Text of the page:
The intended targets of the ghastly Paris attacks, on 13 November, were all venues of expression, fun and freedom.
Attacks inside the Bataclan concert hall, where the Eagles of Death Metal concert was underway, were meant to strike fear into the hundreds of music lovers.
Diners in cafes, and popular watering holes, Le Carillon, Le Petit Cambodge, and Le Belle Equipe were attacked, in what was perhaps a warning about the threats facing their freedom to socialise.
And the explosions right outside the Stade de France, where the French national team was playing Germany in an international friendly were an attempt at muzzling the spirit of sport.
However in the footballing world, as in all other spheres, a defiant return to normalcy is enough to defeat the terrorists' purpose. Footballers, who are often revered as cult figures, are expected to set an example for their fans to follow.
Edinson Cavani and David Luiz of Paris St Germain are currently away from the French capital on international duty. When the two expressed hesitation about returning to Paris to play for their club in light of the attacks, they may have let down an entire community, if not the world.
For now is the time to take a stand through action.
Luiz and Cavani's reluctance
"Playing for PSG is my job but if it were up to me then I would not go back," said ex-Chelsea defender David Luiz, after playing for his country, Brazil's, 1-1 draw against Argentina on 13 November.
"I have my girlfriend and some family and friends in Paris, they were all very sad and scared. I don't know what I'm going to do and whether I will head back (to Paris).
And according to Edinson Cavani's Uruguayan teammate Alvaro Gonzalez, the striker would "rather not" return to France after international duty. "David Luiz would not return to Paris and Edinson said he would rather not have to go either."
"This is horrible, for football and for the city."
Both Luiz and Cavani, who are football giants in their own rights, can reverse this "horrible" situation, and help France overcome the tragedy.
The show must go on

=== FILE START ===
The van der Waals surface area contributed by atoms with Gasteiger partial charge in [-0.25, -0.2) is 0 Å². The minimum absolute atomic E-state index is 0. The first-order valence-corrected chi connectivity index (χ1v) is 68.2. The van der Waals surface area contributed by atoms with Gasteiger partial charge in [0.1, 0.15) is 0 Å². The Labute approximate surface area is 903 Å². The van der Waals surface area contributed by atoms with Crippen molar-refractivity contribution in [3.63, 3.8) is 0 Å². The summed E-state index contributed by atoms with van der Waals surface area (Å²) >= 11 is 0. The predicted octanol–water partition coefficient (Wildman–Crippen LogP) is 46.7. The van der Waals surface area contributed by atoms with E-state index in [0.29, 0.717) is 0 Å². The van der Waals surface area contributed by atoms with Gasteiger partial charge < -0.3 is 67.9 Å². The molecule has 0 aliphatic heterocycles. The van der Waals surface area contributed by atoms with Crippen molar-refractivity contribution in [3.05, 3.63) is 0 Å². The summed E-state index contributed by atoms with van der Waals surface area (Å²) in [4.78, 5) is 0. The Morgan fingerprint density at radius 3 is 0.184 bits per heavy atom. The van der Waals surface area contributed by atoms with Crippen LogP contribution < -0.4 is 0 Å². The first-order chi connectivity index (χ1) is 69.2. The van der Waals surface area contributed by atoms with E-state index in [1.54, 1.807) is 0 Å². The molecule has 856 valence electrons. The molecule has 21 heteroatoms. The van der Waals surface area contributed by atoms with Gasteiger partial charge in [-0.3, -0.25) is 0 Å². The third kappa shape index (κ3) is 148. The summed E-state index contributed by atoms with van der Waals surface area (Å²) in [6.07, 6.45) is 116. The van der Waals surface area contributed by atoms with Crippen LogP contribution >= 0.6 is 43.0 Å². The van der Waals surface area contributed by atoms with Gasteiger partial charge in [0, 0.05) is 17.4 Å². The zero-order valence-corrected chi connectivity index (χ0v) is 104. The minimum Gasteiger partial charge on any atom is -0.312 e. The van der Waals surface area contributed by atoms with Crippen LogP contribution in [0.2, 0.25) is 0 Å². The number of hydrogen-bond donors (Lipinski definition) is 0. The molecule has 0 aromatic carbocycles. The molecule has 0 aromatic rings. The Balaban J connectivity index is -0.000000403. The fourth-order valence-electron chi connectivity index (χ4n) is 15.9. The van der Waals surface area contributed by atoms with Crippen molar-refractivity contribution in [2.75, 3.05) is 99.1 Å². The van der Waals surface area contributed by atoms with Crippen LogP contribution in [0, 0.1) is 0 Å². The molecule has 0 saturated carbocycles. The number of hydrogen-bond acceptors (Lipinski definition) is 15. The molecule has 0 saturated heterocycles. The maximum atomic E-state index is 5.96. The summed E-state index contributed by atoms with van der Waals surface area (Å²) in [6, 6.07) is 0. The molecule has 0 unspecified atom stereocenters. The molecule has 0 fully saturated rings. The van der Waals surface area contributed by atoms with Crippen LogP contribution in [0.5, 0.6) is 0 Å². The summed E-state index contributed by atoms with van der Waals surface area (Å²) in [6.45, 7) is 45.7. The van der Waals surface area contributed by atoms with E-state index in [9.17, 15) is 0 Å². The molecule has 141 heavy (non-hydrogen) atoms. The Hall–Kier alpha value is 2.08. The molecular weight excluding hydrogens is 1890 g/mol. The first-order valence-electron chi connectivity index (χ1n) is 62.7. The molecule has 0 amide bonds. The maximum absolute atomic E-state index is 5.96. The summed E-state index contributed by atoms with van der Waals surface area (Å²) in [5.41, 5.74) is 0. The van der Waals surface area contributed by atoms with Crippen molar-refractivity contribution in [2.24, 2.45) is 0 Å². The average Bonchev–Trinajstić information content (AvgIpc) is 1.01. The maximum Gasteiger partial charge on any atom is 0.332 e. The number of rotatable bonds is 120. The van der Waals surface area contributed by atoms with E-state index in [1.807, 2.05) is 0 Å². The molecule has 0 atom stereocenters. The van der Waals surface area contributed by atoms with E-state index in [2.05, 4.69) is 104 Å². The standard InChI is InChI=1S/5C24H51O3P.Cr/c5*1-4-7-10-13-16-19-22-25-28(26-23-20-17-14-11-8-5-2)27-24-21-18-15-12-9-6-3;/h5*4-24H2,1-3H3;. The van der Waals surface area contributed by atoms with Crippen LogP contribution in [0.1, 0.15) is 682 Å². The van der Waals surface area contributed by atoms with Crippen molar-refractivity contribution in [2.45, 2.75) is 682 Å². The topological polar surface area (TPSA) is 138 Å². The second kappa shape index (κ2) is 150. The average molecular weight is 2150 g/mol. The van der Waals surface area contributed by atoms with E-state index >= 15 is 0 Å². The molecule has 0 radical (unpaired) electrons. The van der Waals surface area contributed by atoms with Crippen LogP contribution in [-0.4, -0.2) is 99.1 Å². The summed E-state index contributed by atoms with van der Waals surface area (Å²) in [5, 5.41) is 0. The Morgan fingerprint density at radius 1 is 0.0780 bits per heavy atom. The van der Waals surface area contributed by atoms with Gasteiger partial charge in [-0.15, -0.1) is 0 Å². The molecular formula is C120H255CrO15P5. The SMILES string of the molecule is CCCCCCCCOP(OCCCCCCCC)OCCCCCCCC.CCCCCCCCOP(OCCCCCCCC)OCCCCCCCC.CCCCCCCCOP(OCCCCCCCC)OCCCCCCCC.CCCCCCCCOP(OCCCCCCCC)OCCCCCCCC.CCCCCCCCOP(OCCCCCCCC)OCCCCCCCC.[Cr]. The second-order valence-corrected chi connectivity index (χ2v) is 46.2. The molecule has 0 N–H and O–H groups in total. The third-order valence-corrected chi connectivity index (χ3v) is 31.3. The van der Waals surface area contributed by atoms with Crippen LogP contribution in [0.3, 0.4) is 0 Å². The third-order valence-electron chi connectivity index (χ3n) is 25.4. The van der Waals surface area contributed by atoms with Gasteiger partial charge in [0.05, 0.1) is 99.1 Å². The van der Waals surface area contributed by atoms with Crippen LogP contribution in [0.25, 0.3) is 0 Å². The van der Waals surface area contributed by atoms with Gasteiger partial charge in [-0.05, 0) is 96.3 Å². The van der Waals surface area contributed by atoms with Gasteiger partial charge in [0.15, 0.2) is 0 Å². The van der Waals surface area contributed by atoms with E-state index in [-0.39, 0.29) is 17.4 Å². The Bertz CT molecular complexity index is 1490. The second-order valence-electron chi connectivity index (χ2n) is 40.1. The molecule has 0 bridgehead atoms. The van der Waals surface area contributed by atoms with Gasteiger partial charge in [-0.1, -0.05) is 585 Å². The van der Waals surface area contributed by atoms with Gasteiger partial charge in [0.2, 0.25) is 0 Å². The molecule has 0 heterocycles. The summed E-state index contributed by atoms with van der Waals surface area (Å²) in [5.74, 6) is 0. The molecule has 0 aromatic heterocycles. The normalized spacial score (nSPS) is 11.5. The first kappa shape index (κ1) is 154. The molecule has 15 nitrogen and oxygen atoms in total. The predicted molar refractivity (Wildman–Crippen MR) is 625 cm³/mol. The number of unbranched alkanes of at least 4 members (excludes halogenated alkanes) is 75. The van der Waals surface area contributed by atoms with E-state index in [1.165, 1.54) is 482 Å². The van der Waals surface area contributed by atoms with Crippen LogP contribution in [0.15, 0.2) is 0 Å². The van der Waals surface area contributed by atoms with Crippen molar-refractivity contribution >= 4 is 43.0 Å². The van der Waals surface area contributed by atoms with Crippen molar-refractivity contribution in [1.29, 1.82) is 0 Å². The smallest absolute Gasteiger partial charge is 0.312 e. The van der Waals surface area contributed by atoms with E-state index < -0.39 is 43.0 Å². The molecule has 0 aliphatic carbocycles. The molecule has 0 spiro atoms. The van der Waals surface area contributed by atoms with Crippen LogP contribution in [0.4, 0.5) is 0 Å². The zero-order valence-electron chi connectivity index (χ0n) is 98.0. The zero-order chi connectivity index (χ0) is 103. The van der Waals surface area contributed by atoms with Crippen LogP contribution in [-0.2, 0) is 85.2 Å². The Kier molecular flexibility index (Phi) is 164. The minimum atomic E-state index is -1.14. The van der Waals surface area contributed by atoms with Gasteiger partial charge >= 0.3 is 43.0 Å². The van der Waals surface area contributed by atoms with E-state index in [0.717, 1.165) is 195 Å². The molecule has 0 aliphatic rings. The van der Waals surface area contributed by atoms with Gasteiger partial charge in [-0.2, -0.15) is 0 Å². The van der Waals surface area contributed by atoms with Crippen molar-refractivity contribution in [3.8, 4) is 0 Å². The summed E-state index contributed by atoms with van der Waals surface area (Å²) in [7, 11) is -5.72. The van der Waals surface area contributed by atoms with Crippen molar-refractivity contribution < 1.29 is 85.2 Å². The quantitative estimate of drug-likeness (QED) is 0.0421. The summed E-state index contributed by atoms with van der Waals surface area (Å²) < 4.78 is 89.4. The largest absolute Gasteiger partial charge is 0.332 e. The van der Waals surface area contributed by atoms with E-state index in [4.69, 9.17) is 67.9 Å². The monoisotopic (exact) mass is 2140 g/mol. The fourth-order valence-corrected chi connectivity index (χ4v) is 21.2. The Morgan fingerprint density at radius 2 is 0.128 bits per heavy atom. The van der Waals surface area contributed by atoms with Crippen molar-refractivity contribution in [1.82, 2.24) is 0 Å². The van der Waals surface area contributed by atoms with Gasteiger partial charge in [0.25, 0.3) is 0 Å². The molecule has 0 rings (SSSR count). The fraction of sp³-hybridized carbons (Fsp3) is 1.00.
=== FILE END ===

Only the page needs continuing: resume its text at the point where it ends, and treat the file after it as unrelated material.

Italian midfielder Marco Veratti, who also plays for PSG, has said that he is "not afraid" of going back to Paris.
Speaking on behalf of his client, Veratti's agent Donato Di Campli said, "Veratti was not in France. But he's not afraid to enter the country. We must return to normality."
The Football Association, on 14 November, announced that the international friendly between France and England, scheduled for 17 November, would go ahead as planned.
The real victory lies with players like Veratti and organisations like the FA.
Shaken and stirred
It is only human to feel afraid after such a massive terror attack - the second instance of terrorism in France this year. That being said, refusing to go back to Paris is not the solution.
As role models, millions of people around the world look up to players like Cavani and Luiz.
Throughout their careers, they have inspired and encouraged people to live lives of purpose and fulfillment.
David Luiz is the United Nations AIDS program's (UNAIDS) Brazilian ambassador, and was also involved with a number of charities during his time at Chelsea.
Edinson Cavani played in the Lionel Messi foundation's charity matches in 2013. Both players displayed both a strong sense of social responsibility with their association with these projects.
If Luiz and Cavani were not to return to Paris, it would equate with winning a fraternity's trust in small matters, but betraying it in the matter where it truly mattered.
The bigger picture
It remains to be seen as to how much this episode will affect the careers of the two. Players of their calibre will be snapped up by any of the leading clubs in Europe outside of Paris if they display even the slightest indication of wanting to leave the French capital.
But who would they want to be remembered as? The players who shied away from a situation when their club and city needed them the most?
Or would they want to be remembered as the players who gave the terrorists a tacit victory? No. They would rather be remembered as the players who took a stand.
And they are required to do so now, more than ever.